FEC was approached by one of our clients requiring verification of the axial load capacity for a proprietary developed buttress thread for use in well casing. The design was unique in that it required creating a flush joint for the casing as opposed to using the standard approach of threaded couplings. The thread was based on a standard API 5B buttress casing thread form. The client required engineering design approval for the axial load capacity of the joint.
The axisymmetric models were created and considered direct contact interaction between the profiles of both the pin and box threads. Due to the efficiency of the axisymmetric method used, high levels of mesh refinement could be utilised at the root of all teeth. Initial load capacity calculations using conventional methods produced overly conservative results with respect to physical testing.
Noting the conservatism in traditional methods, FEC used an elastic plastic material model to consider the material ductility, which allowed for more realistic simulation of the thread contact surface under large displacement. The material model was developed based on the properties of API 5L Grade B and the plasticity model as defined in ASME II Part D; a realistic true-stress verse true-strain curve for use in the yield criteria (Mises plasticity definition).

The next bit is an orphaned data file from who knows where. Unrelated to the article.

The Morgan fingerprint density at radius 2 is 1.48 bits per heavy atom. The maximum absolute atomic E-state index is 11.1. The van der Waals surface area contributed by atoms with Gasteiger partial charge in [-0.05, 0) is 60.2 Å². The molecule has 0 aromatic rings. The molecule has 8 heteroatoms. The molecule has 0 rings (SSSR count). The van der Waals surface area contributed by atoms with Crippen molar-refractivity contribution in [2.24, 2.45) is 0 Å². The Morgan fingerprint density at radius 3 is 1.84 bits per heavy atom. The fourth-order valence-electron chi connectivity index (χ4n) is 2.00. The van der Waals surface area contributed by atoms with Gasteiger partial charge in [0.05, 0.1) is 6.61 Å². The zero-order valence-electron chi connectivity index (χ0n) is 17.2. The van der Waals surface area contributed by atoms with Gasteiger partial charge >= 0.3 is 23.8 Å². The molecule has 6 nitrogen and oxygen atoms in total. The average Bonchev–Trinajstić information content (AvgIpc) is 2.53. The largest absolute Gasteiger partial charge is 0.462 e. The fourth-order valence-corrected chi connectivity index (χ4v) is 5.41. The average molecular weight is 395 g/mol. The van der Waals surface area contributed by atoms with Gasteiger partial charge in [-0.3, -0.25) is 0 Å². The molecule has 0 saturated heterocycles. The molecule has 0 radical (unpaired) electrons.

The design was evaluated for protection against plastic collapse and local failure based on the methods of ASME VIII Division 2 – Part 5. Protection against plastic collapse required convergence of the solution with material plasticity, large displacement theory and a prescribed load factor. The model was run to failure and the last converged step was taken as the plastic collapse limit. Protection against local failure required consideration of the material strain limit and the tri-axial stress state for each element in the model. When material is under tri-axial stress, the Mises yield criterion will not accurately capture non-ductile failure modes. For this reason FEC developed a post-processing module for FE models which reviewed the requirements for local failure.
By applying advanced analysis methods, FEC determined the load rating for 3 sizes of threaded joints. The benefit for our client was a quick and efficient rating process without the need for fabrication and batch testing of the numerous joints. This allowed for faster time to market for their product and reduced cost when compared to physical testing.